The increasing importance of CSR means that companies must consider multi-stakeholder interests as well as the social, political, economic, environmental and developmental impact of their actions. However, the pursuit of profits by multinational corporations has led to a series of questionable corporate actions and the consequences of such practices are particularly evident in developing countries. Adefolake Adeyeye explores how CSR has evolved to aid the anti-corruption campaign. By examining voluntary rules applicable for curbing corruption, particularly bribery and analysing the domestic and extra-territorial laws of Nigeria, United Kingdom and the United States for holding corporations liable for bribery, she assesses the adequacy of international law's approach towards corporate liability for bribery and explores direct corporate responsibility for international corruption. The roles of corporate governance, global governance and civil liability in curbing corporate corrupt practices are given special focus.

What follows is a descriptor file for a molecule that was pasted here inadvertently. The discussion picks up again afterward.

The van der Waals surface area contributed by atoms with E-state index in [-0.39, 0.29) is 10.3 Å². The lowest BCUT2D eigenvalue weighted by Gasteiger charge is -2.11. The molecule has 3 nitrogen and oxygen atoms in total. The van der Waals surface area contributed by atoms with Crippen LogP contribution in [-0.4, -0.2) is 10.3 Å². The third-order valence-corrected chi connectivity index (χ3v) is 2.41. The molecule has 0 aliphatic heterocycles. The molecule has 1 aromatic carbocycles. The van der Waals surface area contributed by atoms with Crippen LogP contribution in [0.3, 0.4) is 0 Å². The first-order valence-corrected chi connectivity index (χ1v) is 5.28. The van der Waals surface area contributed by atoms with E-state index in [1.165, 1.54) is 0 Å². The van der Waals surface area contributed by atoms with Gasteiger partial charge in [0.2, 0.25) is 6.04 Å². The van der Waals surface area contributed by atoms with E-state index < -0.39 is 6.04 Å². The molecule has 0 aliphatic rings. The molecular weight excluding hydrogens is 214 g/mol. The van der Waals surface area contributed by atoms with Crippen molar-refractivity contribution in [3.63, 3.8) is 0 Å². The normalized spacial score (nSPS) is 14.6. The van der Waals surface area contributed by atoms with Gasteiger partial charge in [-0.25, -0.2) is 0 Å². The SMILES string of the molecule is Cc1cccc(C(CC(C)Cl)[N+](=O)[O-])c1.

Publisher: Cambridge University Press